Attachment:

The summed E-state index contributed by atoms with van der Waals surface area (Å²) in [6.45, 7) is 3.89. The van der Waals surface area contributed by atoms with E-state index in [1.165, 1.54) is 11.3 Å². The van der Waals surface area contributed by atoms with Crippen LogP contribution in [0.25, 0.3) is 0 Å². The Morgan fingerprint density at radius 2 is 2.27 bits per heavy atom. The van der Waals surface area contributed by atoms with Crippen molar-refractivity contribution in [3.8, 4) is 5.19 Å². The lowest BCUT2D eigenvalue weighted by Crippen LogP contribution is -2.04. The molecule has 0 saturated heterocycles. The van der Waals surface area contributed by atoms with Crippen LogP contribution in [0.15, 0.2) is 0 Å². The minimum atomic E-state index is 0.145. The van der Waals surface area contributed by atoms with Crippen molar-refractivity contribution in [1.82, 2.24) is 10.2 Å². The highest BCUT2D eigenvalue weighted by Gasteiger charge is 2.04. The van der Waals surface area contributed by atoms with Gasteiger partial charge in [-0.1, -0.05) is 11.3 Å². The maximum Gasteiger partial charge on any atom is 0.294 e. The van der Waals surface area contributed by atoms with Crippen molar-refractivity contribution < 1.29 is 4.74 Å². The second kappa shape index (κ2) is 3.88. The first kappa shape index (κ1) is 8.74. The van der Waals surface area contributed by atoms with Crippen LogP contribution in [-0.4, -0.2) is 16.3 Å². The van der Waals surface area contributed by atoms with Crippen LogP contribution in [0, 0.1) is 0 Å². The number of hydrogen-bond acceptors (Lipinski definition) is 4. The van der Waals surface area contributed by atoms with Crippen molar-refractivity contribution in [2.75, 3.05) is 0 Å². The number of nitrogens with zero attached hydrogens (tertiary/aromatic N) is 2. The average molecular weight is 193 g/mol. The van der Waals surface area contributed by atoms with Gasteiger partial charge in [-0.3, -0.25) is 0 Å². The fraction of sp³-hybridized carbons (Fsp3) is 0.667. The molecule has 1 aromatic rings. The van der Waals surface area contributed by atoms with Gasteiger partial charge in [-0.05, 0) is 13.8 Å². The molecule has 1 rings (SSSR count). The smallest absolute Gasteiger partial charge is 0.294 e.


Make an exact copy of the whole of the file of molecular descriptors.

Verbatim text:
The summed E-state index contributed by atoms with van der Waals surface area (Å²) in [6.45, 7) is 3.89. The van der Waals surface area contributed by atoms with E-state index in [1.165, 1.54) is 11.3 Å². The van der Waals surface area contributed by atoms with Crippen LogP contribution in [0.25, 0.3) is 0 Å². The Morgan fingerprint density at radius 2 is 2.27 bits per heavy atom. The van der Waals surface area contributed by atoms with Crippen molar-refractivity contribution in [3.8, 4) is 5.19 Å². The lowest BCUT2D eigenvalue weighted by Crippen LogP contribution is -2.04. The molecule has 0 saturated heterocycles. The van der Waals surface area contributed by atoms with Crippen LogP contribution in [0.15, 0.2) is 0 Å². The minimum atomic E-state index is 0.145. The van der Waals surface area contributed by atoms with Crippen molar-refractivity contribution in [1.82, 2.24) is 10.2 Å². The highest BCUT2D eigenvalue weighted by Gasteiger charge is 2.04. The van der Waals surface area contributed by atoms with Gasteiger partial charge in [-0.1, -0.05) is 11.3 Å². The maximum Gasteiger partial charge on any atom is 0.294 e. The van der Waals surface area contributed by atoms with Crippen molar-refractivity contribution < 1.29 is 4.74 Å². The second kappa shape index (κ2) is 3.88. The first kappa shape index (κ1) is 8.74. The van der Waals surface area contributed by atoms with Crippen LogP contribution in [-0.4, -0.2) is 16.3 Å². The van der Waals surface area contributed by atoms with Crippen LogP contribution in [0, 0.1) is 0 Å². The number of hydrogen-bond acceptors (Lipinski definition) is 4. The van der Waals surface area contributed by atoms with Crippen molar-refractivity contribution in [2.75, 3.05) is 0 Å². The number of nitrogens with zero attached hydrogens (tertiary/aromatic N) is 2. The average molecular weight is 193 g/mol. The van der Waals surface area contributed by atoms with Gasteiger partial charge in [-0.3, -0.25) is 0 Å². The fraction of sp³-hybridized carbons (Fsp3) is 0.667. The molecule has 1 aromatic rings. The van der Waals surface area contributed by atoms with Gasteiger partial charge in [-0.05, 0) is 13.8 Å². The molecule has 1 rings (SSSR count). The smallest absolute Gasteiger partial charge is 0.294 e.